This is the track that I am pursuing so it's the track that I am most familiar with. This week we'll look at the costs involved with tackling the CCIE certification.
°°°NEVER EVER START A TASK WITHOUT FINISHING IT°°°
I'll split these cost into a few major categories: Exam Costs This category can be considered your fixed costs. All of the rest of the costs are technically optional and certainly subjective. But you will be required to shell out at least $1,715 in testing costs. The written exam will set you back $315 and the lab exam will cost you $1,400(all values in US dollars) 1,600 Euros approximately in Vienna.
Unless you work for Cisco or have some type of certification discount with Vue or Cisco, then this is the bare minimum that you'll be able to get away with paying if you want a CCIE. Of course, these costs are per attempt, so each time you fail a lab or written exam, the cost rises.
As I mentioned in my first post, there are only ten locations worldwide which host the CCIE lab (less for some tracks) so there's a very good chance that you'll need to add travel costs to your total. I recently took the lab exam in San Jose and my travel costs were about $550 (flight from Minneapolis, one night hotel stay, and a rental car).
Basically, each lab attempt costs me $2,000. Training/Study Materials Most candidates spend a large portion of their CCIE budget on training costs. Whereas the exam costs are fixed (plus travel if needed) the training costs will vary greatly from candidate to candidate. In my case, I've spent well over $6,500 on training. A large portion of this has been (thankfully) reimbursed by my employer.
l would have shelled out about $6,500 for training. Believe it or not, there are a lot of candidates (Like me) who drop five-figures on CCIE training (some of them do it completely out of their own pockets).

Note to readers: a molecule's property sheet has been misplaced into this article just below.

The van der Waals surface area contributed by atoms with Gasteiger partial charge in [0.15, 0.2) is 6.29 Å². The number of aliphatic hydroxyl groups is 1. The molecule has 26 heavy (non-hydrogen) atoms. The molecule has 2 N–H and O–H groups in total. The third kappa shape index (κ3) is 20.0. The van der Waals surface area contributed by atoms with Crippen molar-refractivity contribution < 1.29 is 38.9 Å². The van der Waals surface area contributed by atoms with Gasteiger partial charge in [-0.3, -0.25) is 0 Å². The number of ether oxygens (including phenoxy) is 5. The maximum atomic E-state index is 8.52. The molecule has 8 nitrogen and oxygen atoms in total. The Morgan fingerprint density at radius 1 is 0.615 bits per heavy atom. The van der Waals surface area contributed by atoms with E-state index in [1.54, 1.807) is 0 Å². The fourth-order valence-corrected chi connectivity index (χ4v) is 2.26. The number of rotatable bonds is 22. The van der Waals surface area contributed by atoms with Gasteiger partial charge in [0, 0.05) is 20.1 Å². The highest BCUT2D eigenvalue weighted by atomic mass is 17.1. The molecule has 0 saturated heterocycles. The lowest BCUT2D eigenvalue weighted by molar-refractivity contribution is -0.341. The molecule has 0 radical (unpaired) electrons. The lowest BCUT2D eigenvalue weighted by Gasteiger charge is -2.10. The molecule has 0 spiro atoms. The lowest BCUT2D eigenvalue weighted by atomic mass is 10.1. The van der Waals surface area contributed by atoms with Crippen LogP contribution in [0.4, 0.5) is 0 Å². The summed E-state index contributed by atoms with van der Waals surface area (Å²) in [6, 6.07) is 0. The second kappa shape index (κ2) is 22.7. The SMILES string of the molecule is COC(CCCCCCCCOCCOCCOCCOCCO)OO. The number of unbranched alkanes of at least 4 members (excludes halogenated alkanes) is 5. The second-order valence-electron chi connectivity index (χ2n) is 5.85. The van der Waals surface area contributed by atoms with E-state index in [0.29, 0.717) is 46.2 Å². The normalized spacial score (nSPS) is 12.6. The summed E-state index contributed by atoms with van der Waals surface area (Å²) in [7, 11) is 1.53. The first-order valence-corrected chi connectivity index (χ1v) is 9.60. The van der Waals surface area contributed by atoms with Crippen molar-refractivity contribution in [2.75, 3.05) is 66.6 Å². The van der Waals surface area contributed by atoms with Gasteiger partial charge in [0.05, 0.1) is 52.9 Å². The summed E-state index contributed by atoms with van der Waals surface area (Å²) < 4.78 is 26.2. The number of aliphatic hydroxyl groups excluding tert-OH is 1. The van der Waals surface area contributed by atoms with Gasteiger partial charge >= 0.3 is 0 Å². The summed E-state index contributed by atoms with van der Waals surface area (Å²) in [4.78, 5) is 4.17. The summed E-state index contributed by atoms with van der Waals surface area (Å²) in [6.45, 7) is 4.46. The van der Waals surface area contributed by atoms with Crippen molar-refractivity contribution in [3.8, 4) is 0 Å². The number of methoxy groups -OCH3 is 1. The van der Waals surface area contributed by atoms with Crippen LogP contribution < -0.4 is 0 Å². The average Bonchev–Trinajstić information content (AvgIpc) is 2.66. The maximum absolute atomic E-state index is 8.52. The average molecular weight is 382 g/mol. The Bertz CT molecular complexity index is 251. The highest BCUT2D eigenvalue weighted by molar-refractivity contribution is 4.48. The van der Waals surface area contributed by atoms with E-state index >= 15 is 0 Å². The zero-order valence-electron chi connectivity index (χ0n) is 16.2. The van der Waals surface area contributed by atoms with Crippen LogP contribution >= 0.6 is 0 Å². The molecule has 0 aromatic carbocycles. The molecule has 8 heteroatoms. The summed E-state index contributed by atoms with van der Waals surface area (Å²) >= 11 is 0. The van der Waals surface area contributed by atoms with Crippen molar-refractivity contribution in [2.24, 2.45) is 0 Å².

True, most candidates do not read all or these books or even read the ones that they do from cover to cover, but I would guess that most candidates do read a good chunk of at least seven books.
TRADEMARK LEGAL NOTICE
All product names, logos, and brands are property of their respective owners in the Austria or other countries.All company, product and service names used on this website are for identification purposes only. Pheniix is notaffiliated with or an official partner of Cisco, CompTIA,Dimension Data, VMware, Amazon, Microsoft, Certified Ethical Hacker, (ISC)², Juniper, Wireshark, Offensive Security,Google, GNS3, F5, Python, Linux, Java, Openstack, Vagrant, Ansible, Docker, GIT, , Blockchain or other companies.Use of these names, logos, and brands does not imply endorsement.The opinions expressed on pheniix are personal perspectives and not those of Cisco , Dimension Data or any other company. Pheniix runs as an independent blog.